On the day my beloved son was born at the John Radcliffe Hospital in Oxford, Margaret Thatcher gave a speech on how her kith and kin felt rather "swamped" by alien cultures and peoples. My child was branded – rejected, I felt – as he took his first breath. I never forgave the Iron Lady for inciting animosity against us.
This Wednesday the boy, now a barrister, turns 30. His Britain is dynamic, diverse and – in spite of old and new fissures – remarkably at ease with itself, as is he. Though discrimination blocks talent and top jobs still go to white, clubbable chaps, opportunities have been prised open and a meritocracy operates in many professions. There is nowhere else I would choose to live.
And yet, and yet, I see a return to some of the attitudes personified by Thatcher and Enoch Powell, cultural protectionists who wanted England to be their England and only theirs once again. There are also ominous signs that racial intolerance is breaking out, even among the usually civil middle classes. It is hugely upsetting that we blacks and Asians increasingly experience spit-in-your-face racism, even in London, the city made by strangers.
Last Monday, I was speaking at an Evening Standard/YouGovStone public debate on what we wanted from the London Mayor. We were at Cadogan Hall in smart Sloane Square. The audience– many well-heeled – was lively and keen, a good sign of political engagement. Such debates can get fiery and that makes them real and exciting. Other panellists were Michael Eboda, the ex-editor of The Voice newspaper, the prolific and weighty columnist Simon Jenkins, and Boris Johnson. All went spiffingly well until I said we needed time-limited, affirmative action in recruitment and promotion for key institutions such as the police forces.
In Northern Ireland, affirmative action has transformed the police force so it reflects the Catholic/Protestant population. Mr Eboda then directly interrogated Mr Johnson on some of his insulting assertions about black people. The Tory MP first huffed and puffed and then blew out a timid apology. Neither Mr Eboda nor I were rude or aggressive, yet we seemed to stir some pretty revolting feelings in a number of ladies and gents attending. There was much unruly shouting. I was called a "cunt" and told to go back to Uganda. Mr Eboda was also racially abused, as was anybody else, black and white, who stood up to the posh hooligans. Members of the Black Police Federation later told me they were actually afraid of the mob malevolence. Five years ago, few readers resorted to ugly, racist abuse. Now hundreds mug me via email.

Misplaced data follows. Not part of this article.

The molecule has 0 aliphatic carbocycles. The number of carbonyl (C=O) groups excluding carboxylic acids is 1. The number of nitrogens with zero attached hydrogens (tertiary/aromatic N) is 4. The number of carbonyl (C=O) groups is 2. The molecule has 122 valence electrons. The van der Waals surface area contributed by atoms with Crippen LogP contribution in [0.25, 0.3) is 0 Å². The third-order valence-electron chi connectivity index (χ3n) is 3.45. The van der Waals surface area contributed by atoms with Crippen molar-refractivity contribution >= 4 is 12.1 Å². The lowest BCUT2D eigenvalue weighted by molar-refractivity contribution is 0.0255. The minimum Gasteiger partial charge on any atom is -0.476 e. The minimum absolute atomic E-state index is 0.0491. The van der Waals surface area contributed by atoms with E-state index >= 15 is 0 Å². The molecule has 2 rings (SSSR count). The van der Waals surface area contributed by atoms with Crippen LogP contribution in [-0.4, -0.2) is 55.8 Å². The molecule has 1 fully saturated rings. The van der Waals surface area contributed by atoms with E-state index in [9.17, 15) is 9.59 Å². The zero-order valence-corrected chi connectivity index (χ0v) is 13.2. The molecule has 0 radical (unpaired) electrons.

Last week, the British Social Attitudes Survey found that about 30 per cent of respondents said they were racially prejudiced – an increase of 5 per cent since 2001 – and that equal opportunities "had gone too far". That is like saying justice and fairness and the defence of abused women has "gone too far".
Why such racism and why now, when the country is rich and prosperous and fairer than it ever was? Islamist extremists have devastated mutuality and trust, for sure. But there are other causes too, such as the rise of rude discourse, the cacophony of British life. Blaming and insulting each other, ringing up radio stations to blast this or that, being "unafraid" to fight against political correctnetss, speaking your bloody mind – all have coarsened society and affirmed bigotry. People are not ashamed of holding prejudices and now proudly declare them.
I don't care how people feel about me; I do expect them to treat me with minimal courtesy, even when we disagree strongly. When a society maligns incomers, it is a sign of grave and grotesque intolerance of difference, and of dissent within. Mr Eboda and I were the embodiment of the evil immigrant that raucous evening. We past and present immigrants are held responsible for generic unhappiness and fear, crimes and disorder, too, as if there was no anti-social behaviour before the Windrush came. Foolish, self-serving black and Asian politicians have encouraged these tendencies instead of standing up to them. Diane Abbott is an exception. Others are suave and "post-racial" and that gets them places.
Just don't mention race seems to be the new deal. Simon Jenkins said after the Cadogan meeting that the subject was a "bore". I guess it is for a venerated white knight. Wish I could be that blasé. When reviewing one of my books Andrew Marr noted with typical precision: "She sways from optimism of the will to pessimism of the facts." That is so true for millions of black and Asian Britons. Hopes are fulfilled, success reached but circling sharks endanger both, and fill us with fears. We have never had it so good nor so very bad – and the paradox is unsettling.Reuse content